The first precursor of today's campaign medals was probably the "Ark in Flood," so called by collectors and antiquarians because the design on the reverse shows a wooden vessel of high freeboard, waterborne. It exists in both gold and silver, and is provided with a suspension ring. It seems to be a naval medal and was issued in the year 1588 in the reign of Elizabeth. The destruction of the Spanish Armada by Drake may have been the victory commemorated.

The earliest documentary record of medals being awarded to all members of the victorious forces in any battle dates back to Cromwell and the Commonwealth. In 1650 Parliament authorized gold medals for all officers and silver medals for all men who participated in the Battle of Dunbar. These medals were also fitted with suspension ring? arranged as on the "Ark in Flood" medals. The Dunbar medals were definitely worn on the person, suspended from neck chains called "collars." England awarded many naval and some army medals to commanders during the 16th and early 17th Centuries, but these cannot be classed as campaign medals. True, they commemorated victories, but they seem to have been in the nature of decorations to individual commanders. Subordinate officers and men were not included.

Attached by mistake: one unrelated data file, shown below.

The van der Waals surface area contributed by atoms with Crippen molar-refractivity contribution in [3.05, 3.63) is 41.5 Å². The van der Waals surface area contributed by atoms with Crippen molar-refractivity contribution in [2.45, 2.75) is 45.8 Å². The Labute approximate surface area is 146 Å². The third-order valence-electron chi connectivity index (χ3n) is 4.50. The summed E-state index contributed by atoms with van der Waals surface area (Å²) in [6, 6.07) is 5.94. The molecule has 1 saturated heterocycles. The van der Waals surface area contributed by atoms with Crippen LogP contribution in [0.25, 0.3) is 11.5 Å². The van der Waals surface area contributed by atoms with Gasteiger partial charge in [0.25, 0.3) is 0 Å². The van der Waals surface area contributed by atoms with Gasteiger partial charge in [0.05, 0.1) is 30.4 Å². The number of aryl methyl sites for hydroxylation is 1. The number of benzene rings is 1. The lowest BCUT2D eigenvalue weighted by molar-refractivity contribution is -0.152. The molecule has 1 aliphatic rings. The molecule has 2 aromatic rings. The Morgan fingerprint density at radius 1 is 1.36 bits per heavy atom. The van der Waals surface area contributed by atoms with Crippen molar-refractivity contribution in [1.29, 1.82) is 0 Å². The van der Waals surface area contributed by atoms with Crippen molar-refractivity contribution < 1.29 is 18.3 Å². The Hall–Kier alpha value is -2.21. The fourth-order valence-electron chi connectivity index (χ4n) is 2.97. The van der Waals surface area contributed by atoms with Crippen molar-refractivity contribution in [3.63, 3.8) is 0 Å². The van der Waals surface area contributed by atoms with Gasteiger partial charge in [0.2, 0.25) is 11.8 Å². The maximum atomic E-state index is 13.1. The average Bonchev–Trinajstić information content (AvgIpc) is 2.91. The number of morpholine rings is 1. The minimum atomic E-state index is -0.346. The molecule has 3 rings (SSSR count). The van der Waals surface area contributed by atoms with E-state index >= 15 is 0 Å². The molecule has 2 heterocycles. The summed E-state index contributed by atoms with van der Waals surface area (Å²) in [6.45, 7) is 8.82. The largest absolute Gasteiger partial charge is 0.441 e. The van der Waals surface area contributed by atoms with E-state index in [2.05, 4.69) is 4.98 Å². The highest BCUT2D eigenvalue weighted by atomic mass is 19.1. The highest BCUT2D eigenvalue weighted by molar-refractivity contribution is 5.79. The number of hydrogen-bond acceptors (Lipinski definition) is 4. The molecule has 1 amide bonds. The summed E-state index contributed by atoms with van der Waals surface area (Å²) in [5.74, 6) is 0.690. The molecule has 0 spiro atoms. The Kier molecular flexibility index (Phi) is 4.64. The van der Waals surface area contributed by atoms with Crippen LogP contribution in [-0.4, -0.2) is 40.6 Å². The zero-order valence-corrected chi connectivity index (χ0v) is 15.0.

Military and naval thinkers early recognized the need for "all hands" awards. Naturally they were the first to think in terms of general morale. The general commanding the famous defense of Gibraltar dipped into his own pocket in 1782 to buy the medals he presented to all officers and men who served under him. Admiral Lord Nelson's prize agent, a Mr. Davidson, presented a medal to "every officer, seaman, and marine" who participated in the Battle of the Nile.

Some doubt exists about the first medal to be suspended from a ribbon in the modern fashion, on the left breast. Sometime during the 16th Century the usage became general. The early medals were not provided with pins attached to their ribbons. Instead, the ribbon, doubled through the suspension ring, was merely folded over and pinned to the garment with a straight pin. Sometimes it was sewn in place.

By 1810 the British government began to see the light. England was engaged in extensive operations against Napoleon on the Spanish peninsula, and the gold Peninsula Medal was authorized for all officers taking part in these battles. Though men were not yet included, this award clearly combined the commemorative concept with recognition of honorable service. It was authorized while the war was still in progress, and originally one medal was to be presented for each battle in which an officer took part. But the war stretched through several campaigns and many battles, and in time some officers had earned as many as nine or ten gold medals, all exactly alike except for the battle names inscribed on the reverse of each.